The work is demanding and challenging, but that’s where the growth emerges.  Finally, I’ve become quite comfortable with the sentiment of feeling uncomfortable.  In strength training, you lift to failure; then you lift again.  It is only through the discomfort of breaking down (tearing) the muscles and feeling sore, along with proper nutrition that we become stronger and develop muscle growth.

On the other side of this struggle awaits unexplored ventures and unknown opportunities.

Because I procrastinated, I did NOT drop my spring classes!!  Hallelujah!!

This post is a friendly reminder for me and for you to stay encouraged in whatever it is we set out to do.  Self-doubt is normal but pushing through the doubt is the exception.  Many people succumb to fear and to doubt and give up on their dreams.  They spend their life wondering, what if?  Please don’t give up. Keep pushing and keep it moving. Failure means success and beats the what if’s any day.  I’m delighted that I procrastinate!  I know that I made the best decision as I continue to follow my bliss. 🙂

Here’s to a new semester, to new challenges,  and to new opportunities in 2017! By the way, if you like what you’ve read here, please subscribe to Lexa’s Journal. Thank you!

Happy New Year!

Smooches!

 

 

Dream snatchers beware!

dreams and wishes. 62/365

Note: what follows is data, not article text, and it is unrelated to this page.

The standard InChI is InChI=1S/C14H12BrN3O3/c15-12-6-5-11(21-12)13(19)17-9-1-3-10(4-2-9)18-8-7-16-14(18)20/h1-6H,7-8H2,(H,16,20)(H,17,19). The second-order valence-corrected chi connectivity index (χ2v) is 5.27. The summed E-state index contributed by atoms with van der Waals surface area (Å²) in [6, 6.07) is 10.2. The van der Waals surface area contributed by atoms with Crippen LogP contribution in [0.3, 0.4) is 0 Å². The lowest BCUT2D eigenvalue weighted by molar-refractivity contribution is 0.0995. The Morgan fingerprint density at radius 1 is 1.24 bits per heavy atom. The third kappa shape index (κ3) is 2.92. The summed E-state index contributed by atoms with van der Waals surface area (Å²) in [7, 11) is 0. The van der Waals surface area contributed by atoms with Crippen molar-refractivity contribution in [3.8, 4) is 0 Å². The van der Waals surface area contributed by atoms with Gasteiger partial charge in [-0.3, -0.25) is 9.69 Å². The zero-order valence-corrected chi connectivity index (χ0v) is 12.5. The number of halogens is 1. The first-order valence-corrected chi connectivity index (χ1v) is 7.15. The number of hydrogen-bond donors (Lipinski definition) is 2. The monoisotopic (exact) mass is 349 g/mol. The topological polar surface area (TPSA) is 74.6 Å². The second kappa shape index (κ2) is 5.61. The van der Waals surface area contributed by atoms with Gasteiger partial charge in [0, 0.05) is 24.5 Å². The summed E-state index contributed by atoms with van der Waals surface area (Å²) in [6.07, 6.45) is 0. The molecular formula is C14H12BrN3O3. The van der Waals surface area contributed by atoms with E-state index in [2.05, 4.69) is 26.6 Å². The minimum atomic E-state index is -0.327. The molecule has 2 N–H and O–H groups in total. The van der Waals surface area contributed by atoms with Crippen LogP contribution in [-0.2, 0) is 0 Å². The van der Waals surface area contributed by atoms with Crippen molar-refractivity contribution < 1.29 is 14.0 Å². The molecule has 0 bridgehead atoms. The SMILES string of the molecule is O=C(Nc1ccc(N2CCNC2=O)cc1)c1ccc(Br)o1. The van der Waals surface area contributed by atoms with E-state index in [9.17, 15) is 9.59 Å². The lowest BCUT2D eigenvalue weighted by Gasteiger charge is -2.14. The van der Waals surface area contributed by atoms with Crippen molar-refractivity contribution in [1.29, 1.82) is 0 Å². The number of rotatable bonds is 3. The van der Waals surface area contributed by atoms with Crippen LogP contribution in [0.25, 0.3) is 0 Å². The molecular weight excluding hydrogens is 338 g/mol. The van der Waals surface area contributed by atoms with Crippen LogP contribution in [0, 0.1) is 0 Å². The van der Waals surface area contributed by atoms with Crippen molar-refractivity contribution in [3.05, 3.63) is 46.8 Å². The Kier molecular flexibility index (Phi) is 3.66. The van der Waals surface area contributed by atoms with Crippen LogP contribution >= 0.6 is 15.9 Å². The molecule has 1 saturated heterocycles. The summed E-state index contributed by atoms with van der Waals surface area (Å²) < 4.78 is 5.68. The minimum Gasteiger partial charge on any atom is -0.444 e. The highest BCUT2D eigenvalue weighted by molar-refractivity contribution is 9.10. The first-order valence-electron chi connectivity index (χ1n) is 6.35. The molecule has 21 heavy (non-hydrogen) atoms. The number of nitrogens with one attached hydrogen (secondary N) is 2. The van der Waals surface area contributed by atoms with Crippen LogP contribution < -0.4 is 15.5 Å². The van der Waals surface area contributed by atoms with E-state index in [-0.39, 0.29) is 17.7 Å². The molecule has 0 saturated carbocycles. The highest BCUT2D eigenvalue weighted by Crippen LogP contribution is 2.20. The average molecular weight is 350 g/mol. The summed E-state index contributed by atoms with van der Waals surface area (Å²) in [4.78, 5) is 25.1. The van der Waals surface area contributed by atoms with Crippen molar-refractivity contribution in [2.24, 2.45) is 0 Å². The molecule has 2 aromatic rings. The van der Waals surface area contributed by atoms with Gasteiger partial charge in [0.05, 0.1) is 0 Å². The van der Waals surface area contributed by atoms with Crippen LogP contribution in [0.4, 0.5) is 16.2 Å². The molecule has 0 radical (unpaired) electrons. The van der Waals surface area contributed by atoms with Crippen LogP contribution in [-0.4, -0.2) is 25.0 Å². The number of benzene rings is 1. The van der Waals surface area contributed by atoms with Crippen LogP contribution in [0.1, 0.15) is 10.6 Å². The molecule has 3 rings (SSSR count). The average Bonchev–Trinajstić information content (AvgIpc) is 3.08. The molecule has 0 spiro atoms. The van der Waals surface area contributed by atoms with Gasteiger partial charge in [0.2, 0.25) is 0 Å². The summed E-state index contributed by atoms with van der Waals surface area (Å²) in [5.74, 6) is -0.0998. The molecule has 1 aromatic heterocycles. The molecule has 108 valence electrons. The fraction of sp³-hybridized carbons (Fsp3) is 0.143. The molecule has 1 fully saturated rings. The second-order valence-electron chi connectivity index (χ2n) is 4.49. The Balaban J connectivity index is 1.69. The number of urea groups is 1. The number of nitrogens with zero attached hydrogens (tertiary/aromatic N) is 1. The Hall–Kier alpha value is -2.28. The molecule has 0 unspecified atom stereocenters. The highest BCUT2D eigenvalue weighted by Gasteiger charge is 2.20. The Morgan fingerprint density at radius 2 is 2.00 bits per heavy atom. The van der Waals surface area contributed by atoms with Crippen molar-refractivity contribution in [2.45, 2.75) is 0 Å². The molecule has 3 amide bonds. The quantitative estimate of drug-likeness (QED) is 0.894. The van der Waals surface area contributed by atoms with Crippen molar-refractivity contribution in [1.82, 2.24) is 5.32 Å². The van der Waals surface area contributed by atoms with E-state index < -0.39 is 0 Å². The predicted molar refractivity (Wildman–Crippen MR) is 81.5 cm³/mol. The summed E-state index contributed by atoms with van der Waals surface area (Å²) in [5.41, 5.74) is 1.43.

This is the time of year when I regularly engage in reflective conversations with graduating seniors.  I consider the discussions with these young adults to be an honor.  Why?  Because if you have any experience with teenagers—as a parent, a teacher, a coach, an advisor, or anything else, you know that they can been restrained in articulating their inner thoughts. When they want to talk, listen. 

Remove your parenting hat for a moment. Please.

Teens want to be spoken to—not down to. “Mrs. Cain, I always enjoyed talking to you because our conversations were cool!  You talked to me like I was an adult.”  TJ, a former student, said this to me on many occasions.

My conversations with these young adults are revealing and insightful. The lessons exchanged between me and the students are unending.

A common dilemma for students is, choosing a career path… and with their parent/guardian’s blessing.  If choosing the career path isn’t difficult enough, obtaining their parent/guardian’s blessing is often the greater hurdle of the two.

Today’s conversation involved a respectful student who will receive her high school diploma in two and half weeks.  For over a year, she talked to me and others about pursuing a career in the culinary arts.

I asked if she had followed through on an educational and apprenticeship program (affiliated whit a local community college) that I recommended to her.  As she fumbled over her words, head down, eyes lowered, in a slight whisper, she replied, “Well, my mom said that she doesn’t see me doing culinary arts.  She says that I should go to college and study business.”

My chest rises as I take a notable deep breath.  I loudly exhale.  Wow!  I am deeply saddened and emotionally moved.  I wanted to walk over to her, give her tight hug and say,